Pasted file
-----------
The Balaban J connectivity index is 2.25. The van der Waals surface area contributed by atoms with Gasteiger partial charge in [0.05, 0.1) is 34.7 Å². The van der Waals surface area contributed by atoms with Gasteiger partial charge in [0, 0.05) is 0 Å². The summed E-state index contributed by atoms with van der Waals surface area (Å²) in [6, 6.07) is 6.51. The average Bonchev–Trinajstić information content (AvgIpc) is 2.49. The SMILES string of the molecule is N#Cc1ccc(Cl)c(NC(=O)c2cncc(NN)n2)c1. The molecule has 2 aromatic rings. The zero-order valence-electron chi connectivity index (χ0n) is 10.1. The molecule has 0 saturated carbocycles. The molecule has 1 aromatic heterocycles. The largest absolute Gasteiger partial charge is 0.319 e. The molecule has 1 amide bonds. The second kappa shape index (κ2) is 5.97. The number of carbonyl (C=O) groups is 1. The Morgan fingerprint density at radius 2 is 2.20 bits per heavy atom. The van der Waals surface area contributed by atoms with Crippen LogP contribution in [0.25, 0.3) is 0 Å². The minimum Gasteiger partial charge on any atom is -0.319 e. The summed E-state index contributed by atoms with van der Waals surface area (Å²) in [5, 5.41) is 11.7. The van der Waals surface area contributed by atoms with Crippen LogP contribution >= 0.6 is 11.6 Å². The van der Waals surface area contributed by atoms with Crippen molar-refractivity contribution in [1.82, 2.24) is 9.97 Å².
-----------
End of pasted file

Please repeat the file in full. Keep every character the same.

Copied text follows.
The Balaban J connectivity index is 2.25. The van der Waals surface area contributed by atoms with Gasteiger partial charge in [0.05, 0.1) is 34.7 Å². The van der Waals surface area contributed by atoms with Gasteiger partial charge in [0, 0.05) is 0 Å². The summed E-state index contributed by atoms with van der Waals surface area (Å²) in [6, 6.07) is 6.51. The average Bonchev–Trinajstić information content (AvgIpc) is 2.49. The SMILES string of the molecule is N#Cc1ccc(Cl)c(NC(=O)c2cncc(NN)n2)c1. The molecule has 2 aromatic rings. The zero-order valence-electron chi connectivity index (χ0n) is 10.1. The molecule has 0 saturated carbocycles. The molecule has 1 aromatic heterocycles. The largest absolute Gasteiger partial charge is 0.319 e. The molecule has 1 amide bonds. The second kappa shape index (κ2) is 5.97. The number of carbonyl (C=O) groups is 1. The Morgan fingerprint density at radius 2 is 2.20 bits per heavy atom. The van der Waals surface area contributed by atoms with Crippen LogP contribution in [0.25, 0.3) is 0 Å². The minimum Gasteiger partial charge on any atom is -0.319 e. The summed E-state index contributed by atoms with van der Waals surface area (Å²) in [5, 5.41) is 11.7. The van der Waals surface area contributed by atoms with Crippen LogP contribution >= 0.6 is 11.6 Å². The van der Waals surface area contributed by atoms with Crippen molar-refractivity contribution in [1.82, 2.24) is 9.97 Å².